Salient features of  8th Constitutional Amendment


Every country must have a constitution as is the supreme law and plays like guide in governing the country. Indian constitution is the supreme law of the land and is one of the lengthiest constitutions of the world. It originally had 395 articles divided into 22 parts and 8 schedules. But after many amendments, it now consists of 448 articles divided into 25 parts and 12 schedules. The Indian constitution is a combination of both rigidity as well as flexibility.


Amendment simply means to make some changes in the constitutional provisions. So, it means adding or deleting some provisions of the constitution. The framers of our constitution have given the power to the parliament to amend the constitution as per Article 368 of the Indian constitution. Though, the parliament has the power to amend but it cannot amend the basic structure of the constitution as per Article 368 (1) PART XX. As of now, there have been 105 amendments of the constitution of India since it was first enacted in 1950. This amending power is very much necessary and useful as it helps in changing with the change in society. As we know in this fast developing era mind set of the people changes rapidly, when it happens society too needs a change that only way to make law useful to the society which is almost possible with the amendment power of the parliament

Basic structure Doctrine

The basic structure doctrine means that any amendment which tries to change the basic structure of the constitution is considered as invalid as it talks about the essence and aim of this text . The word ‘basic structure’ is not mentioned anywhere in the constitution. This was held in the landmark case of Kesavananda Bharati v. State of Kerala. So, the Supreme Court in this case gave a very important judgement which restricts the parliament from making unnecessary constitutional amendments.

Justice Hans Raj Khanna stated in this case basic structure doctrine which makes it clear that the basic structure cannot be altered by the amendments of the parliament. Though basic structure is not defined anywhere in the constitution, it reflects through some of its constituents (as many time defined and narrated by the judiciary), i.e. Republic nature of India, sovereignty, Rule of Law, republic nature of Indian polity, liberty, judicial review, secularism, Separation of power etc.

The main purpose of this doctrine is to protect the soul idea and philosophy and aim of the original constitution. This doctrine only applies to constitutional amendments, mainly those amendments that can destroy or alter the basic philosophical ideas of the original constitution. So any law which violates basic structure doctrine is declared as null or void by Supreme Court.

So, in the Beruberi case, the Supreme Court held that the preamble is not a part of the constitution. Article 368 empowers the parliament to amend the constitution only. But, in Kesavananda Bharati v state of Kerala case, it was held that parliament can amend the preamble as well but it cannot amend the basic structure of the constitution.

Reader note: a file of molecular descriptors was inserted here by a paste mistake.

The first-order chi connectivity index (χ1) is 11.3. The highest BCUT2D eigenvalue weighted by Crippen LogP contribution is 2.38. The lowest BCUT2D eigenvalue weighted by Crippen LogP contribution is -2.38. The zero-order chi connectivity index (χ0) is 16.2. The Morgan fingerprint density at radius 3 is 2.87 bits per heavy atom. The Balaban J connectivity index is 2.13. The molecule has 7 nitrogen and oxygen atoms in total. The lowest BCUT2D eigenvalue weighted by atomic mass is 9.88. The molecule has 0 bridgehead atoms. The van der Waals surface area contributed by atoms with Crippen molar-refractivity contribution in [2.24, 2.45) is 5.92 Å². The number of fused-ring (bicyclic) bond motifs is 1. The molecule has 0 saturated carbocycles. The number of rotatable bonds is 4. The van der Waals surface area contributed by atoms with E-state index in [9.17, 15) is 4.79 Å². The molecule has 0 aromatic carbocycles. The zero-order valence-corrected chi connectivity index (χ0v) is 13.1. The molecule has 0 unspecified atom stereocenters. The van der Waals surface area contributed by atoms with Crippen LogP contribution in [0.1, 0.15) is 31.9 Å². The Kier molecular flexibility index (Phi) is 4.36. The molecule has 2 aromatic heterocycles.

Procedure for amendment

Our Indian constitution mainly provides for three ways of amendment as following:-

  1. Simple Majority:-

First method of amendment, amendment can be done by the two houses of the parliament simple majority of the members present and voting of before sending it for the assent of the president.

  • Special Majority:-

Special majority is required for the amendment in which amendment can be passed by the each house of the parliament by a majority of the total members of that house as well as by 2/3rd  majority of members present and voting in each House of the parliament and send for the president’s assent which cannot be denied by him.

  • Special Majority with Ratification:-

In the third category of the amendment, besides the special majority mentioned in the second category, the same has to be also approved by a minimum of 50% of the state Legislatures.

So, Our constitution provides for various types amendments ranging from the simple to the most difficult type by depending on the nature of the amendment.

8th constitutional amendment

  • This amendment amended Article 334 of the Constitution.
  • Extended the period of reservation of seats for the Scheduled Castes and Scheduled Tribes and the Anglo-Indians in the Lok Sabha and the State Legislative Assemblies.
  • Earlier, the reservation period was for ten years. Through this amendment, it was extended upto twenty years.


  • The Indian constitution has amended 105 amendments so far. Article 334 of the constitution gives special powers to the parliament to amend the constitution. The 8th amendment to the constitution of India happened on 16th November 1959 made amendment to the Article 334 of the Indian constitution which is regarded of reservation. Reservation period was for ten years. Through this amendment, it was extended upto twenty years.


Aishwarya Says:

I have always been against Glorifying Over Work and therefore, in the year 2021, I have decided to launch this campaign “Balancing Life”and talk about this wrong practice, that we have been following since last few years. I will be talking to and interviewing around 1 lakh people in the coming 2021 and publish their interview regarding their opinion on glamourising Over Work.


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In the year 2021, we wrote about 1000 Inspirational Women In India, in the year 2022, we would be featuring 5000 Start Up Stories.

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